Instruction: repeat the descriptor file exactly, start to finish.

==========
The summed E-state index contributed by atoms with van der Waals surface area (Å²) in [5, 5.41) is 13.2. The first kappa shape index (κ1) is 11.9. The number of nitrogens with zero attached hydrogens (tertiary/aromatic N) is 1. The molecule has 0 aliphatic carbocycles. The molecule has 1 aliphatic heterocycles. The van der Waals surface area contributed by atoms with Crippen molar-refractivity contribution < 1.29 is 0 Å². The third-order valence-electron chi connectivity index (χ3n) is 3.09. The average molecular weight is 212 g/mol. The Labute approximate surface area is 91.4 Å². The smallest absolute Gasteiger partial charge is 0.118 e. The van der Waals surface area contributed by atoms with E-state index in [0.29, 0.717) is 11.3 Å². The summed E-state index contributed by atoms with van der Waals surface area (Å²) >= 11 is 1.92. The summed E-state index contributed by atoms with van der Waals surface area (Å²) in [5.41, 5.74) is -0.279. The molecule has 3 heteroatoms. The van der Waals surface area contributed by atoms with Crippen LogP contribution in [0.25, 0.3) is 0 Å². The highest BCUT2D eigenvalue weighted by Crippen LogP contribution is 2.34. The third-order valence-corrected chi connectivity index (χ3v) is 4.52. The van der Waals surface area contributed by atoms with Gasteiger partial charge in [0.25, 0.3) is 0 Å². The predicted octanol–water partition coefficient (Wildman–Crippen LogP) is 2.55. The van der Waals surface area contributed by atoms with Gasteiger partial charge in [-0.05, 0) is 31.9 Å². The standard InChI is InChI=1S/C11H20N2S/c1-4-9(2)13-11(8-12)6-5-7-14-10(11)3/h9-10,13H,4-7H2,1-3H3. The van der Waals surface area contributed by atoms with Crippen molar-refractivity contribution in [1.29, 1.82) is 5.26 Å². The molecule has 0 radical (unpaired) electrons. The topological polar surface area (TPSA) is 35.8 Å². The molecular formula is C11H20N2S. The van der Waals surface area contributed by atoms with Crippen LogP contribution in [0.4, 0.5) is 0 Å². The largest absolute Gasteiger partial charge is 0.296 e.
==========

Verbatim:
The summed E-state index contributed by atoms with van der Waals surface area (Å²) in [5, 5.41) is 13.2. The first kappa shape index (κ1) is 11.9. The number of nitrogens with zero attached hydrogens (tertiary/aromatic N) is 1. The molecule has 0 aliphatic carbocycles. The molecule has 1 aliphatic heterocycles. The van der Waals surface area contributed by atoms with Crippen molar-refractivity contribution < 1.29 is 0 Å². The third-order valence-electron chi connectivity index (χ3n) is 3.09. The average molecular weight is 212 g/mol. The Labute approximate surface area is 91.4 Å². The smallest absolute Gasteiger partial charge is 0.118 e. The van der Waals surface area contributed by atoms with E-state index in [0.29, 0.717) is 11.3 Å². The summed E-state index contributed by atoms with van der Waals surface area (Å²) >= 11 is 1.92. The summed E-state index contributed by atoms with van der Waals surface area (Å²) in [5.41, 5.74) is -0.279. The molecule has 3 heteroatoms. The van der Waals surface area contributed by atoms with Crippen LogP contribution in [0.25, 0.3) is 0 Å². The highest BCUT2D eigenvalue weighted by Crippen LogP contribution is 2.34. The third-order valence-corrected chi connectivity index (χ3v) is 4.52. The van der Waals surface area contributed by atoms with Gasteiger partial charge in [0.25, 0.3) is 0 Å². The predicted octanol–water partition coefficient (Wildman–Crippen LogP) is 2.55. The van der Waals surface area contributed by atoms with Gasteiger partial charge in [-0.05, 0) is 31.9 Å². The standard InChI is InChI=1S/C11H20N2S/c1-4-9(2)13-11(8-12)6-5-7-14-10(11)3/h9-10,13H,4-7H2,1-3H3. The van der Waals surface area contributed by atoms with Crippen molar-refractivity contribution in [1.29, 1.82) is 5.26 Å². The molecule has 0 radical (unpaired) electrons. The topological polar surface area (TPSA) is 35.8 Å². The molecular formula is C11H20N2S. The van der Waals surface area contributed by atoms with Crippen LogP contribution in [0.4, 0.5) is 0 Å². The largest absolute Gasteiger partial charge is 0.296 e.